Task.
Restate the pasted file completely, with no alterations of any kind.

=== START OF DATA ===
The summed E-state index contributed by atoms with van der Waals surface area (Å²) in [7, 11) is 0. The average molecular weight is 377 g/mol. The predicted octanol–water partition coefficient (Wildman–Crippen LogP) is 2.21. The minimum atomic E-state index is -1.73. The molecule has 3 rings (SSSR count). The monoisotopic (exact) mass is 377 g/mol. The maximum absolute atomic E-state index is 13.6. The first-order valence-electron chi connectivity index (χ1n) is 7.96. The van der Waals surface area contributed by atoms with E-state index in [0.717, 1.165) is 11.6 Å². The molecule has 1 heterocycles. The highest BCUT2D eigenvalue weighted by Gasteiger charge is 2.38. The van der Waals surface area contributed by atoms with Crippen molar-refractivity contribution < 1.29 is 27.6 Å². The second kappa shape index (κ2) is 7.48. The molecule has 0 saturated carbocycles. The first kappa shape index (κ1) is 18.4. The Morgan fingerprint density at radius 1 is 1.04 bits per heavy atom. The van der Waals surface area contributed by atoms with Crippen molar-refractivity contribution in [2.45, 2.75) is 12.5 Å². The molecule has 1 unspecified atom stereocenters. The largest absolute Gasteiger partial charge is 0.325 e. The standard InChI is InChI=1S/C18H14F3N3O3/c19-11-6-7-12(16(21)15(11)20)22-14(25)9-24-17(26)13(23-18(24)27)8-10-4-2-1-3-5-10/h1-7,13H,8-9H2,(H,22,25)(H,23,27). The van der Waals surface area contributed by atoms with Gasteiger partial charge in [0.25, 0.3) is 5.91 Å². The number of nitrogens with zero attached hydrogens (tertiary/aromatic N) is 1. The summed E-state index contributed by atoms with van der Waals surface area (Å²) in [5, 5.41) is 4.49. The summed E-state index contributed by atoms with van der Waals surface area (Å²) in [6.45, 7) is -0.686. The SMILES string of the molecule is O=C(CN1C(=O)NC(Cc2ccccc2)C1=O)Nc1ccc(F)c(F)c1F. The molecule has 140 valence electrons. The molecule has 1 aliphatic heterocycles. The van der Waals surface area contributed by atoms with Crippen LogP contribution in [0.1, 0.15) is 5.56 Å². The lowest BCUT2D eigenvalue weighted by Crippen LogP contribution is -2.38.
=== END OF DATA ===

The summed E-state index contributed by atoms with van der Waals surface area (Å²) in [7, 11) is 0. The average molecular weight is 377 g/mol. The predicted octanol–water partition coefficient (Wildman–Crippen LogP) is 2.21. The minimum atomic E-state index is -1.73. The molecule has 3 rings (SSSR count). The monoisotopic (exact) mass is 377 g/mol. The maximum absolute atomic E-state index is 13.6. The first-order valence-electron chi connectivity index (χ1n) is 7.96. The van der Waals surface area contributed by atoms with E-state index in [0.717, 1.165) is 11.6 Å². The molecule has 1 heterocycles. The highest BCUT2D eigenvalue weighted by Gasteiger charge is 2.38. The van der Waals surface area contributed by atoms with Crippen molar-refractivity contribution < 1.29 is 27.6 Å². The second kappa shape index (κ2) is 7.48. The molecule has 0 saturated carbocycles. The first kappa shape index (κ1) is 18.4. The Morgan fingerprint density at radius 1 is 1.04 bits per heavy atom. The van der Waals surface area contributed by atoms with Crippen molar-refractivity contribution in [2.45, 2.75) is 12.5 Å². The molecule has 1 unspecified atom stereocenters. The largest absolute Gasteiger partial charge is 0.325 e. The standard InChI is InChI=1S/C18H14F3N3O3/c19-11-6-7-12(16(21)15(11)20)22-14(25)9-24-17(26)13(23-18(24)27)8-10-4-2-1-3-5-10/h1-7,13H,8-9H2,(H,22,25)(H,23,27). The van der Waals surface area contributed by atoms with Gasteiger partial charge in [0.25, 0.3) is 5.91 Å². The number of nitrogens with zero attached hydrogens (tertiary/aromatic N) is 1. The summed E-state index contributed by atoms with van der Waals surface area (Å²) in [5, 5.41) is 4.49. The summed E-state index contributed by atoms with van der Waals surface area (Å²) in [6.45, 7) is -0.686. The SMILES string of the molecule is O=C(CN1C(=O)NC(Cc2ccccc2)C1=O)Nc1ccc(F)c(F)c1F. The molecule has 140 valence electrons. The molecule has 1 aliphatic heterocycles. The van der Waals surface area contributed by atoms with Crippen LogP contribution in [0.1, 0.15) is 5.56 Å². The lowest BCUT2D eigenvalue weighted by Crippen LogP contribution is -2.38.